Jehovah's Witnesses are extremely conservative in most personal aspects of life. They hold that monogamous marriage is sacred and can only be broken by sexual unfaithfulness. They condemn masturbation, premarital sex, adultery, and homosexuality.
The Slave Class
The doctrine of the "faithful and wise servant," or "faithful and discreet slave," is central to the Jehovah's Witnesse's authority structure. Originally, Bible Students (as Jehovah's Witnesses were called until 1931) taught that Charles Russell was the "faithful and wise servant." In 1927, however, Joseph Rutherford dropped this teaching and proclaimed that all Bible Students made up a "slave class" as the living remnant of the 144,000 members of Christ's church. Other Christians could go to heaven as a "great multitude" (the "great crowd"). But in 1935 Rutherford asserted that this great multitude would gain earthly salvation, not heavenly immortality. Since then the only Jehovah's Witnesses called to the slave class by the Holy Spirit have been replacements for those who had become unfaithful. Witnesses who feel they have a heavenly calling manifest this by partaking of Communion. Governing Body members must do so, and they speak and act in the name of the entire slave class.
Jehovah's Witnesses have often come into conflict with other religions and secular governments, even in liberal societies. Their preaching and proselytizing work, their unwillingness to engage in politics, their refusal to participate in patriotic exercises, their conscientious objection, and their rejection of blood transfusions, even in the face of death, have brought them much criticism and persecution.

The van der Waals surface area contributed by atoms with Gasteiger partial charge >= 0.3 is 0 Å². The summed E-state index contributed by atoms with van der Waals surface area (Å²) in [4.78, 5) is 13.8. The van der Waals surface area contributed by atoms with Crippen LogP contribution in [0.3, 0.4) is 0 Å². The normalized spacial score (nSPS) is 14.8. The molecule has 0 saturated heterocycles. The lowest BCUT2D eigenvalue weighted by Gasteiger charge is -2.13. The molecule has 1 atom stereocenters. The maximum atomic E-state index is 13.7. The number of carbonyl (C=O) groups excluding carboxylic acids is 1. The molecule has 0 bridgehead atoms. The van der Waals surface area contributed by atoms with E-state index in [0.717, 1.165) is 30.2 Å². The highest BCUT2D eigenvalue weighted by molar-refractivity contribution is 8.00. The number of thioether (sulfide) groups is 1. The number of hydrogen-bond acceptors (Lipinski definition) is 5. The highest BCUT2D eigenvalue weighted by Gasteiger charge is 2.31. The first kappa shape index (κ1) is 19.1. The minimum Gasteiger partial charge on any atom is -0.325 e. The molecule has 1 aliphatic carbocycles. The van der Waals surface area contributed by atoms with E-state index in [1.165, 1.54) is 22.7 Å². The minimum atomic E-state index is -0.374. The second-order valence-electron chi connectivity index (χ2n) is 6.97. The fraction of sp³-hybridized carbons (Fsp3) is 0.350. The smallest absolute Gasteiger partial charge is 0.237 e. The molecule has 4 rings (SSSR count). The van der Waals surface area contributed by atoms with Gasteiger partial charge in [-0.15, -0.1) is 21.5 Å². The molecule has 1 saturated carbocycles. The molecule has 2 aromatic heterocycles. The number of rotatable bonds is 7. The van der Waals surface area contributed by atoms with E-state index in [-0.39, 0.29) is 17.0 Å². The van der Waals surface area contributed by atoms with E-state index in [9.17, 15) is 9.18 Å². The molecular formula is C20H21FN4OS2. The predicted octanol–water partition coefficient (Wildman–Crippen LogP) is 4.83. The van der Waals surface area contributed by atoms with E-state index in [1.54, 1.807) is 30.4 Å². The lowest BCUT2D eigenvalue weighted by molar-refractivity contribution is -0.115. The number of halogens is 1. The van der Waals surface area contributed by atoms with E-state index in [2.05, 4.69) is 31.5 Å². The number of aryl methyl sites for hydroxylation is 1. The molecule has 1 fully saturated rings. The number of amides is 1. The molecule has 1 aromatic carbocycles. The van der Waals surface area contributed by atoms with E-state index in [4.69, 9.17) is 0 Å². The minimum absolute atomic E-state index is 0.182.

Because Jehovah's Witnesses separate themselves from everything they consider "worldly," and because they place emphasis on their preaching work at the expense of all other activities, they have had little impact on either the fine or liberal arts.
M. James Penton
See Also Vol. 1: Christianity
Beckford, James A. The Trumpet of Prophecy: A Sociological Study of Jehovah's Witnesses. New York: John Wiley and Sons, 1975.
Bergman, Jerry, comp. Jehovah's Witnesses: A Comprehensive and Selectively Annotated Bibliography. Westport, Conn., and London: Greenwood Press, 1999.
Botting, Gary. Fundamental Freedoms and Jehovah's Witnesses. Calgary: University of Calgary Press, 1993.
Franz, Raymond. Crisis of Conscience: The Struggle between Loyalty to God and Loyalty to One's Religion. 3rd ed. Atlanta: Commentary Press, 2000.
Harrison, Barbara Grizzuti. Visions of Glory: A History and a Memory of Jehovah's Witnesses. New York: Simon and Schuster, 1978.
Jehovah's Witnesses: Proclaimers of God's Kingdom. Brooklyn, N.Y.: Watchtower Bible and Tract Society of New York, 1993.
King, Christine Elizabeth. The Nazi State and the New Religions: Five Case Studies in Non-Conformity. New York and Toronto: Edwin Mellen Press, 1982.
Penton, M. James. Apocalypse Delayed: The Story of Jehovah's Witnesses. 2nd ed. Toronto: University of Toronto Press, 1997.
Peters, Shawn Francis. Judging Jehovah's Witnesses: Religious Persecution and the Dawn of the Rights Revolution. Lawrence: University Press of Kansas, 2000.